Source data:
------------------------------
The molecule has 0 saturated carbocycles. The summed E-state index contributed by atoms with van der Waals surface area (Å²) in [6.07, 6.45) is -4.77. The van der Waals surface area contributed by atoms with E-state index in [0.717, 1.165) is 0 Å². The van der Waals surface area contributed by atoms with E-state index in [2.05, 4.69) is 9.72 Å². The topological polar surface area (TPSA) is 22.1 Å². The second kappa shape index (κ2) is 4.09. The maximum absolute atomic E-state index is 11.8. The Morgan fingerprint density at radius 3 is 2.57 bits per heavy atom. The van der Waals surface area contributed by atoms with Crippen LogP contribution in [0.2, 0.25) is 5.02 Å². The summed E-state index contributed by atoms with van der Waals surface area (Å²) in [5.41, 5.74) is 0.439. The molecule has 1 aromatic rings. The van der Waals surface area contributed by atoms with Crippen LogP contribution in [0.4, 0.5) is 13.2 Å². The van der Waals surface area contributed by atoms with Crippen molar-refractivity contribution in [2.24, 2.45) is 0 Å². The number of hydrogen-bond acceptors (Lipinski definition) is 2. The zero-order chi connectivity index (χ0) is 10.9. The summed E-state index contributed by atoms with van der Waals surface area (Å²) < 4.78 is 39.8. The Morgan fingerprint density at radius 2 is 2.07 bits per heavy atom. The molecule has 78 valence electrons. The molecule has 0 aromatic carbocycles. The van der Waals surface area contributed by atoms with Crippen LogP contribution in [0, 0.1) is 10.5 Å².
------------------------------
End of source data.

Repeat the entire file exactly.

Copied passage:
The molecule has 0 saturated carbocycles. The summed E-state index contributed by atoms with van der Waals surface area (Å²) in [6.07, 6.45) is -4.77. The van der Waals surface area contributed by atoms with E-state index in [0.717, 1.165) is 0 Å². The van der Waals surface area contributed by atoms with E-state index in [2.05, 4.69) is 9.72 Å². The topological polar surface area (TPSA) is 22.1 Å². The second kappa shape index (κ2) is 4.09. The maximum absolute atomic E-state index is 11.8. The Morgan fingerprint density at radius 3 is 2.57 bits per heavy atom. The van der Waals surface area contributed by atoms with Crippen LogP contribution in [0.2, 0.25) is 5.02 Å². The summed E-state index contributed by atoms with van der Waals surface area (Å²) in [5.41, 5.74) is 0.439. The molecule has 1 aromatic rings. The van der Waals surface area contributed by atoms with Crippen LogP contribution in [0.4, 0.5) is 13.2 Å². The van der Waals surface area contributed by atoms with Crippen molar-refractivity contribution in [2.24, 2.45) is 0 Å². The number of hydrogen-bond acceptors (Lipinski definition) is 2. The zero-order chi connectivity index (χ0) is 10.9. The summed E-state index contributed by atoms with van der Waals surface area (Å²) < 4.78 is 39.8. The Morgan fingerprint density at radius 2 is 2.07 bits per heavy atom. The molecule has 78 valence electrons. The molecule has 0 aromatic carbocycles. The van der Waals surface area contributed by atoms with Crippen LogP contribution in [0, 0.1) is 10.5 Å².